The release of Ready Player One was a significant moment for the virtual reality industry as it presented a VR-driven future that, like all good science fiction writing, draws on familiar themes recognizable by everyone today.
The release of Ready Player One this weekend is a significant moment for the virtual reality industry. Ernest Cline’s bestselling science fiction adventure will achieve a Spielberg-fueled launch to new heights of popular culture fame. It describes a world where living in the virtual reality of the OASIS becomes preferable to living within a dystopian future society riddled by war and energy crises. The movie will present a VR-driven future that, like all good science fiction writing, draws on strong familiar themes recognizable by everyone today, right down to the hardware described in the film.
In the story, the OASIS can be accessed virtually free of charge by anybody that is in possession of both an OASIS visor and a pair of haptic gloves. The visor already looks familiar. Whilst they are smaller and lighter, with greatly improved performance over the devices of today, anybody with $800 / £500 to spare can own a similar looking headset as soon as their favorite online retailer can ship it to them. The differences between today’s technology and that described in the visor are well characterized, and there are already billions of dollars being spent in efforts to close the gap.
The other essential item for accessing the OASIS is a pair of haptic gloves. In Cline’s own words, “When you picked up objects, opened doors, or operated vehicles, the haptic gloves made you feel these nonexistent objects and surfaces as if they were really right there in front of you.” (Ready Player One, p.58). Those that can afford it can then upgrade to higher levels of immersivity, with full-body suits, harnesses, omni-treadmills and even smell towers, built to serve the user’s every touch, smell, move and desire.
These products all have various reference points within VR offerings today. The standard haptics offering within consumer VR today is a pair of controllers (HTC’s Vive Controller, Oculus Touch & Sony’s PlayStation Move, etc.) containing various sensors and inertial haptic feedback driven by one of several types of electromagnetic motor. These controllers are a simple commercial starting point, and already there are many types of additional accessories and configurations that add variety to the haptics offerings. For example, Tactical Haptics have demonstrated reconfigurable controllers which integrate shear force surface haptics as accessories on top of existing VR controllers. Both the controller designs and the haptic sensations which they enable are becoming more diverse.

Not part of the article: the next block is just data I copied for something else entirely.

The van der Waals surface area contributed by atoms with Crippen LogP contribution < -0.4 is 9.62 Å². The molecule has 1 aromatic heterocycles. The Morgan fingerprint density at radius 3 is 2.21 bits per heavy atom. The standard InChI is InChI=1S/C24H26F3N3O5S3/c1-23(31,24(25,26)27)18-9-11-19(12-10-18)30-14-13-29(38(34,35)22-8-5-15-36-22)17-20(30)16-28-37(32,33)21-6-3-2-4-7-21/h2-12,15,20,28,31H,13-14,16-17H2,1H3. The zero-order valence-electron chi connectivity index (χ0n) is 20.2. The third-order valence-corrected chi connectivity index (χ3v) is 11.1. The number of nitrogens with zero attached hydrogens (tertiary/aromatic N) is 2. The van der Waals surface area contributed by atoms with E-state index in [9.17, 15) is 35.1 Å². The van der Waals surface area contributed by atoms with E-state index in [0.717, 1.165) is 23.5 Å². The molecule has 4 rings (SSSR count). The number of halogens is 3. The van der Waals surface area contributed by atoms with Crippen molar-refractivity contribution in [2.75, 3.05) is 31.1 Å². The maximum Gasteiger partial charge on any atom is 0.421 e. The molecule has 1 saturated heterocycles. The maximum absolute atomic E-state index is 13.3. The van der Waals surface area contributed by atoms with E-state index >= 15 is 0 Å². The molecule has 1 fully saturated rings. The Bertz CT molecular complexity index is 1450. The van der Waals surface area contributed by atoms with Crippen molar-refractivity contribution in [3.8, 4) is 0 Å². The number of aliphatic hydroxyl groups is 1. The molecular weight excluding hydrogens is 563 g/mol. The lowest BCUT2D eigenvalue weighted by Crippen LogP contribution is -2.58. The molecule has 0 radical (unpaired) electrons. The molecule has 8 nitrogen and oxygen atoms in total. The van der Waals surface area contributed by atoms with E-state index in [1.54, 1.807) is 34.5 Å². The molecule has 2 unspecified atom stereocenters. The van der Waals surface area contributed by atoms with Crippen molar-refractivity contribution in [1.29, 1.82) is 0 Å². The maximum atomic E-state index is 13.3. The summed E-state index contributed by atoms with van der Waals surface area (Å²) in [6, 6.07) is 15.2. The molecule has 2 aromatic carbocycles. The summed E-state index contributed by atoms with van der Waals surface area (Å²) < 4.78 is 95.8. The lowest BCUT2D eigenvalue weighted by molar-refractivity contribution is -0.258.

The next step is to go from controllers to wearable systems such as rings or gloves, and ultimately towards apparel. It is possible to integrate similar electromagnetic motors into rings (e.g. GoTouch VR) or into gloves (e.g. Virtuix), but development increasingly tends towards the use of flexible actuators which can better match the properties of the textiles and skin with which they interact. One prominent example of this is the piezoelectric EAP (electroactive polymer) from Novasentis, who are working with many leading VR players on future product opportunities. This can be extended up to full-body apparel, where different types of actuator can be integrated throughout an entire suit (e.g. see TeslaSuit’s solution, which uses direct electrical stimulation of the muscles).
Up one step further and the systems become larger, more bespoke and more expensive. Custom haptics controllers and motion simulators have been developed to allow the user to experience the forces and sensation associated with different virtual scenarios. These range from passive systems (e.g. Icaros’ personal flight simulator) through personal and even multiplayer simulators, not unlike those within video arcades or VR theme park attractions. Omni-treadmills will become part of this, sensing the direction of motion and then literally moving the floor under the user to enable full motion in VR. We have now reached the very high end of the industry, with extremely high prices and severely limited availability to a much greater extent than anything suggested in Ready Player One.